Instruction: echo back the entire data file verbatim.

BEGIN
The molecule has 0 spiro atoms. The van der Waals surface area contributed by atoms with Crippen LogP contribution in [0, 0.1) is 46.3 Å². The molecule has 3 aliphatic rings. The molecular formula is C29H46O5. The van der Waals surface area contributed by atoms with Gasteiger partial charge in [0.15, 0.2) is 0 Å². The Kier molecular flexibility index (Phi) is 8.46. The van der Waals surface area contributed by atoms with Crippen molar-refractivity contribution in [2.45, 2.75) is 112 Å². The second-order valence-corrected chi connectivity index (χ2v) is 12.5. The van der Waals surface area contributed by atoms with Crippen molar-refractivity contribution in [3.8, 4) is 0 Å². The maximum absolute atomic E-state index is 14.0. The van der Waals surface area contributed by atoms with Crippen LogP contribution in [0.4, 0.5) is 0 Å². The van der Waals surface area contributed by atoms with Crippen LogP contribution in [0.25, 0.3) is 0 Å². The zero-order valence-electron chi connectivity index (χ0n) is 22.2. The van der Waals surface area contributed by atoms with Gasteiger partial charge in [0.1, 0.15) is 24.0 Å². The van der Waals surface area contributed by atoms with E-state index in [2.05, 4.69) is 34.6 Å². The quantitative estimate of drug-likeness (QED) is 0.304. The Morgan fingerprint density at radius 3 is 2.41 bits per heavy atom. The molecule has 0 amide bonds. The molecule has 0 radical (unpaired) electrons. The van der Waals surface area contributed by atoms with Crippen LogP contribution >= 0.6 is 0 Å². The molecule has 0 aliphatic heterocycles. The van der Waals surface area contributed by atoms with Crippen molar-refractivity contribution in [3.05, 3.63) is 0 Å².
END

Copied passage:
The molecule has 0 spiro atoms. The van der Waals surface area contributed by atoms with Crippen LogP contribution in [0, 0.1) is 46.3 Å². The molecule has 3 aliphatic rings. The molecular formula is C29H46O5. The van der Waals surface area contributed by atoms with Gasteiger partial charge in [0.15, 0.2) is 0 Å². The Kier molecular flexibility index (Phi) is 8.46. The van der Waals surface area contributed by atoms with Crippen molar-refractivity contribution in [2.45, 2.75) is 112 Å². The second-order valence-corrected chi connectivity index (χ2v) is 12.5. The van der Waals surface area contributed by atoms with Crippen molar-refractivity contribution in [3.8, 4) is 0 Å². The maximum absolute atomic E-state index is 14.0. The van der Waals surface area contributed by atoms with Crippen LogP contribution in [0.4, 0.5) is 0 Å². The van der Waals surface area contributed by atoms with Crippen LogP contribution in [0.25, 0.3) is 0 Å². The zero-order valence-electron chi connectivity index (χ0n) is 22.2. The van der Waals surface area contributed by atoms with Gasteiger partial charge in [0.1, 0.15) is 24.0 Å². The van der Waals surface area contributed by atoms with E-state index in [2.05, 4.69) is 34.6 Å². The quantitative estimate of drug-likeness (QED) is 0.304. The Morgan fingerprint density at radius 3 is 2.41 bits per heavy atom. The molecule has 0 amide bonds. The molecule has 0 radical (unpaired) electrons. The van der Waals surface area contributed by atoms with Crippen LogP contribution >= 0.6 is 0 Å². The molecule has 0 aliphatic heterocycles. The van der Waals surface area contributed by atoms with Crippen molar-refractivity contribution in [3.05, 3.63) is 0 Å².